An Qie’s Funerary Bed
Excavated in the northern suburbs of Xi’an in 2000, the tomb of An Qie 安伽 (also transliterated as An Jia) offers significant insights into the experiences of people of Sogdian descent living in China in the 6th century. The tomb consists of a single brick chamber accessed by a passageway decorated with mural paintings. A painted stone relief in a lunette above the door depicts a Mazdean/Zoroastrian ritual, and a large fire altar supported by three camel foreparts stands in the middle of the composition. Flanking the altar are two half-man, half-bird creatures, each wearing a mouth cover (padam) so as not to pollute the fire. Both attend to furnished altar tables. Below them, tucked into the corners of the lunette, each of two small figures kneels before a fire altar. In the sky above hover two heavenly musicians (apsaras); Fig. 1. The kneeling people are most likely An Qie (right) and his wife (left), partaking in eternal ritual to assure an auspicious afterlife.
But the showstopper here is behind the door—an elaborate stone bed set in the center of the tomb chamber. The three slabs composing the back and sides of the bed are divided into twelve decorative panels, each one carved, painted, and gilded; Fig. 2.
A stone epitaph reveals that An Qie came from Guzang 姑臧 (modern-day Wuwei 武威, in Gansu Province), an important Sogdian settlement area at the time. He occupied the distinguished post of sabao 薩保, or community leader, of Tongzhou 同州 (modern-day Dali County 大荔县 in Shaanxi Province) as well as da dudu 大都督, or area military commander-in-chief, before his death in 579 at the age of sixty-two. Some scenes on his funerary bed appear to be biographical, showing some of his greatest successes, such as diplomatic parleys with the Turks (identified by their long hair) and other foreigners; Fig. 2. Others seem to symbolize his status and power, such as his heroically hunting a lion—an animal never native to China; Fig. 3.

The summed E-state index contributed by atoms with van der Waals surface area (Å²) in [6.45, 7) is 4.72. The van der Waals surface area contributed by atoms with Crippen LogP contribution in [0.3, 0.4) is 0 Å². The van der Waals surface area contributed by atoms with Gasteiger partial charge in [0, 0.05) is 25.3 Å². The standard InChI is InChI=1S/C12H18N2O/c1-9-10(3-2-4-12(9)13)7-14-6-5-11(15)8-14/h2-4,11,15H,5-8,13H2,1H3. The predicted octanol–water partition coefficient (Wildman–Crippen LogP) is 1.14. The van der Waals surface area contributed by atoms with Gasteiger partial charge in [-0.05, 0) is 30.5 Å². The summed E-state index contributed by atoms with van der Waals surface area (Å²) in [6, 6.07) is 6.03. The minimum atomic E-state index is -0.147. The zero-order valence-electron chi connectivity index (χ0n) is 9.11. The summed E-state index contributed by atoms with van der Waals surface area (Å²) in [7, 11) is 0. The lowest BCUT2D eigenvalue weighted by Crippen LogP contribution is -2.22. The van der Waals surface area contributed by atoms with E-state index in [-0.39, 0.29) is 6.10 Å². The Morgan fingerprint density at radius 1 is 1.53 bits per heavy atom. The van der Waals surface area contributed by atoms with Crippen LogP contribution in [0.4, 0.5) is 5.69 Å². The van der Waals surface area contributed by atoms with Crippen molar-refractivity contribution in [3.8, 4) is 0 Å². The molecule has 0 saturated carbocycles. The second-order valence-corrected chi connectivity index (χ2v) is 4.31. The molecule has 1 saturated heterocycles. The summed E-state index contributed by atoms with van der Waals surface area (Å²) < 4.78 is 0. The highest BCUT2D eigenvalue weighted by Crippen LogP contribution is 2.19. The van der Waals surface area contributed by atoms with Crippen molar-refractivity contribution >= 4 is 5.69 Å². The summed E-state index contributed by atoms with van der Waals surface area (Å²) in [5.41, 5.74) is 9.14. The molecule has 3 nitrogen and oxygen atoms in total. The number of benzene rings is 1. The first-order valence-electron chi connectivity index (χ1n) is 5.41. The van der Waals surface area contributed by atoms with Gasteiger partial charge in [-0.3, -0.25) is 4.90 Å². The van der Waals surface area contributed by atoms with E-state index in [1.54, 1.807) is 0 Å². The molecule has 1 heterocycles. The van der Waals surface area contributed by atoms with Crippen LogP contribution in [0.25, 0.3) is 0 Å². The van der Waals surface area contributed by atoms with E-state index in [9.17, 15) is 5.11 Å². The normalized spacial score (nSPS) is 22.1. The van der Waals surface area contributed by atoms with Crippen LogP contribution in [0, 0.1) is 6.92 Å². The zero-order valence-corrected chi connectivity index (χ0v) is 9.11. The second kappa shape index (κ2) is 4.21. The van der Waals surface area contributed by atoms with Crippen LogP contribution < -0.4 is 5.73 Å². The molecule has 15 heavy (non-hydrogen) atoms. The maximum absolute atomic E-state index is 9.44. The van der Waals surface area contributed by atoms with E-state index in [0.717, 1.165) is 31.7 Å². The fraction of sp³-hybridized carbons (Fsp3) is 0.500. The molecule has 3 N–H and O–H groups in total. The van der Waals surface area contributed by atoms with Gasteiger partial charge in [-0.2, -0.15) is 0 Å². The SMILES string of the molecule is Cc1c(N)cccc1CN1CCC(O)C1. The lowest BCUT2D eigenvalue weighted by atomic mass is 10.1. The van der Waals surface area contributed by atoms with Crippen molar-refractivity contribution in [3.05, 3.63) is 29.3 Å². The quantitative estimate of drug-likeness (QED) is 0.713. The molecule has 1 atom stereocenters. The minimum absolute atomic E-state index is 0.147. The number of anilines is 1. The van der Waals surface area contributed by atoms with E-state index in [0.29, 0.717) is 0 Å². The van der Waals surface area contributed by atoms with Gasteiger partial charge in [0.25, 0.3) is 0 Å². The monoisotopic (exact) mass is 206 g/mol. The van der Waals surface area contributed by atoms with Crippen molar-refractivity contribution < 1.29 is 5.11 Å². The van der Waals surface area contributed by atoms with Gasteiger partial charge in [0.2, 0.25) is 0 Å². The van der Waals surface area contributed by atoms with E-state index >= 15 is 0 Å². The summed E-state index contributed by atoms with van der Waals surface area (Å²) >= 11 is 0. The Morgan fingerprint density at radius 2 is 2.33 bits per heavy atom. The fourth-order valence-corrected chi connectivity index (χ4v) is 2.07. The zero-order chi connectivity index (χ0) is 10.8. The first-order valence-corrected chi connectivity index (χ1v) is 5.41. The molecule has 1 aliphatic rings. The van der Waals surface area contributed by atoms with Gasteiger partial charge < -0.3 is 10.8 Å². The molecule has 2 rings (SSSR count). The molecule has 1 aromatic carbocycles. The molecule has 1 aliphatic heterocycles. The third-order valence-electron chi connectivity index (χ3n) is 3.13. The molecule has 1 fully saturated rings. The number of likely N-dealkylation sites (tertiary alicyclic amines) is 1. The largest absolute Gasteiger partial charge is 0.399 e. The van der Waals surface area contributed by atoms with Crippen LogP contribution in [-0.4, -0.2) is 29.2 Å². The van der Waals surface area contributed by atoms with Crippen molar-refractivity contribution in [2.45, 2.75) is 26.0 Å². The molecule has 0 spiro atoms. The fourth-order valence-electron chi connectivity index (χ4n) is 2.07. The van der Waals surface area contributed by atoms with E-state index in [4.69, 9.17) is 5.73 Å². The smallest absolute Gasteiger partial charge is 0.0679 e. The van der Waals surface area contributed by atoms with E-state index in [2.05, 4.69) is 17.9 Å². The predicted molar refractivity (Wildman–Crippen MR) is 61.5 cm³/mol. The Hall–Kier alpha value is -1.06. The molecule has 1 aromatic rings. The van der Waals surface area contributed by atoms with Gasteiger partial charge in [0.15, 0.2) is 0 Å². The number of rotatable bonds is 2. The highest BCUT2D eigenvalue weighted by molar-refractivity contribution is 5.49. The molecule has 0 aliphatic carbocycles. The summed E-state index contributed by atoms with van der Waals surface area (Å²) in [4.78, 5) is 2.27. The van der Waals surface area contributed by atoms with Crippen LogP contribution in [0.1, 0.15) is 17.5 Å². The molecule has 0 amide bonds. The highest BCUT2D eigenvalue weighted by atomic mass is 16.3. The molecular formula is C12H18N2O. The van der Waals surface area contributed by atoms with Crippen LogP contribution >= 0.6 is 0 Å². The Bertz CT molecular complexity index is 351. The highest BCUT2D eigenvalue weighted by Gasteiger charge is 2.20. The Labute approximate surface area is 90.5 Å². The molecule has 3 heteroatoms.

This tomb is part of a growing body of archaeological discoveries of Central Asians living and thriving in China during the 6th and 7th centuries. As far as we know, the Sogdians did not produce such large stone carvings in their homeland. However, the narrative qualities of their wall paintings, as well as their religious beliefs, were translated in China into carved reliefs on their stone funerary beds and sarcophagi. Through its visual, epigraphic, and material qualities, An Qie’s tomb tells the story of a descendent of Sogdian émigrés who made a successful path for himself in Chinese society.
by Julie Bellemare
For more detailed reports on this tomb, see Yin Shenping et al., “Notes on the Excavation of the Tomb of An Qie,” trans. Bruce Doar and Susan Dewar, China Archaeology and Art Digest 4, no. 1 (December 2000): 15–29; and Institute of Archaeology of Shaanxi 陝西省考古研究所, “Xi’an faxian de Beizhou An Jia mu” “西安发现的北周安伽幕” [Excavation of An Jia’s Tomb of the Northern Zhou in Xi’an], Wenwu 2001, vol. 1: 4–26.